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Simon Clarke parlays teamwork into victory in Larciano

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Simon Clarke (Cannondale)

Simon Clarke (Cannondale) (Image credit: Tim de Waele/
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Simon Clarke with his winners trophy

Simon Clarke with his winners trophy (Image credit: Fotoreporter Sirotti)
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Thumbs up from Simon Clarke (Cannondale) after his victory

Thumbs up from Simon Clarke (Cannondale) after his victory (Image credit: Fotoreporter Sirotti)
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Simon Clarke on the podium

Simon Clarke on the podium (Image credit: Fotoreporter Sirotti)
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Andrea Fedi, Simon Clarke and Giovanni Visconti made up the podium

Andrea Fedi, Simon Clarke and Giovanni Visconti made up the podium (Image credit: Sirotti)
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Aussie Simon Clarke (ISD-Neri) tunes into the stage

Aussie Simon Clarke (ISD-Neri) tunes into the stage (Image credit:

In his first season with the Cannondale team, Australian Simon Clarke wasted little time finding his winning form, and soloed to victory in the GP Industria & Artigianato in Larciano, Italy on Sunday.

Clarke, 29, made the switch to the American team after spending the past four seasons with Orica-GreenEdge, but the victory harkened back to his first European team - ISD Neri, with which he claimed fourth place in Larciano in 2010.

Having just come from an intensive camp in Tenerife, Clarke was confident that the team could get a good result in the 199.2km race that included four trips over the San Baronto climb, the last coming just 6km from the finish, most of which was a fast descent.

"I knew if I was given the opportunity, if I saw the opportunity, I could deliver," Clarke said. "The team's just had a really good camp in Tenerife. We all worked really hard over there. I did everything I thought was right these last couple weeks, and I knew I had good condition."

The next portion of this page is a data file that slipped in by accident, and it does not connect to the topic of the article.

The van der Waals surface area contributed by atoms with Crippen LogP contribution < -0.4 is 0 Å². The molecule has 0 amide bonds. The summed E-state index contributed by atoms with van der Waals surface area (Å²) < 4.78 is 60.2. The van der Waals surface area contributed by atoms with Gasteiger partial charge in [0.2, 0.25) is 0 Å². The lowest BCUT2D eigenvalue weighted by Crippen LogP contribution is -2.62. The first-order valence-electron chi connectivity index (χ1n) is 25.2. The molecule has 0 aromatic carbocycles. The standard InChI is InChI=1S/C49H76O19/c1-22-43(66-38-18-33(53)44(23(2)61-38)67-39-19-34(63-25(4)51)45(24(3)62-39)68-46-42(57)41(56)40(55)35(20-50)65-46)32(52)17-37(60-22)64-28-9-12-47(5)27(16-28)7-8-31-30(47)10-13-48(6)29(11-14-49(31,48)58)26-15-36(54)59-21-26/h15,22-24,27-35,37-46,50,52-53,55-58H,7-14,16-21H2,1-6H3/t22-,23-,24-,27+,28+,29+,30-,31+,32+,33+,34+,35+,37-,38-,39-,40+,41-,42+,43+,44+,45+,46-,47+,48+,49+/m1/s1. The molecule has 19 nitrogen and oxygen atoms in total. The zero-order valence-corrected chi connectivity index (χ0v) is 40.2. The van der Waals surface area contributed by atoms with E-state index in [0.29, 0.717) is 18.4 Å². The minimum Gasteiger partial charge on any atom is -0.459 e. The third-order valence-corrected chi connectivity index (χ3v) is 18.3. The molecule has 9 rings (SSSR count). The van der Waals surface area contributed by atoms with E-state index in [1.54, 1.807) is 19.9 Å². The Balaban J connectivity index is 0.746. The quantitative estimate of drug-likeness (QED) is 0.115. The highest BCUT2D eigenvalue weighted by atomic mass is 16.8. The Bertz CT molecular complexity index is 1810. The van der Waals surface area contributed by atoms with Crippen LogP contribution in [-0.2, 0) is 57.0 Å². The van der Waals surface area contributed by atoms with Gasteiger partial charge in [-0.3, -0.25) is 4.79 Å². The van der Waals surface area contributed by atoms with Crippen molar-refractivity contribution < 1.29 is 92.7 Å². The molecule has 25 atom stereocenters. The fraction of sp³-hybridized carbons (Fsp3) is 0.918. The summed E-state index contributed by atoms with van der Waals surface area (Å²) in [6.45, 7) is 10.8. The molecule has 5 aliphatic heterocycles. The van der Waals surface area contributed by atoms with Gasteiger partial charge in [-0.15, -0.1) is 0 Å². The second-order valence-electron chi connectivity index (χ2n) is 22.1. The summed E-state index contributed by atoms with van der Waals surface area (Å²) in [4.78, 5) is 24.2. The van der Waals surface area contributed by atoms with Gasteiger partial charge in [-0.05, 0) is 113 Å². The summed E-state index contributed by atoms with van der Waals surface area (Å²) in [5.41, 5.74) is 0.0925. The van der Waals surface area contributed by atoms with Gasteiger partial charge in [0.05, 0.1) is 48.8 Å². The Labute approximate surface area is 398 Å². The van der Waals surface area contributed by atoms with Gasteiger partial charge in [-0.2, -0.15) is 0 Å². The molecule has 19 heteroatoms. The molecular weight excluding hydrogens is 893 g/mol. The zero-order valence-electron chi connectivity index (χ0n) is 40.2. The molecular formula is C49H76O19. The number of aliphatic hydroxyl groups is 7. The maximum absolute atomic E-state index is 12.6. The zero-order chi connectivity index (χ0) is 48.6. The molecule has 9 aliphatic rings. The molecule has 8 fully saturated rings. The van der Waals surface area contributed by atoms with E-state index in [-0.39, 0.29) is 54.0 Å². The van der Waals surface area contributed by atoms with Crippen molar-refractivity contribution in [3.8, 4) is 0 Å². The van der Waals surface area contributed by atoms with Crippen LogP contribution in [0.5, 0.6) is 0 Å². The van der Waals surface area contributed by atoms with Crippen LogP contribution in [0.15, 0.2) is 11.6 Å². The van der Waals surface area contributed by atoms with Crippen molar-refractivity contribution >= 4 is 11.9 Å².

The team placed Lithuanian Ramunas Navardauskas in the 20-rider breakaway early in the race, and he survived a further selection with three other riders and set about building a four-minute lead on the peloton. Astana took charge of the chase and succeeded in bringing the gap down to just seconds when Navardauskas attacked solo ahead of the final climb.

"The climb is really steep in the first half and the second half is quite flat, false flat, like two or three percent," Clarke explained. "We got to the last 100 metres of the really steep part to get to the false flat, and I saw Ramunas in the front. I looked around, and we still had five guys from the team in a very small group. I know it's better to be in front of a race than trying to play catch-up, and that's when I decided to jump across to Ramunas."

Even though he had spent the better part of 200km in the breakaway, Navardauskas buried himself for his teammate and pulled him away from the chasing group. "We all know how strong Ramunas is," Clarke said. "If he saw me coming across, even though it was in the break all day, I knew he could give me a couple more strong turns. It's exactly what he did."

By the time he got over the top, Clarke had a 20 second gap and held on to win by 33 seconds over the chasing group, led home by Andrea Fedi (Southeast-Venezuela) and Clarke's old ISD-Neri teammate, Giovanni Visconti (now with Movistar).

"I went in knowing we had an awesome team," said Clarke. "We all knew with the team we had there, we should come away with the win if we did everything right."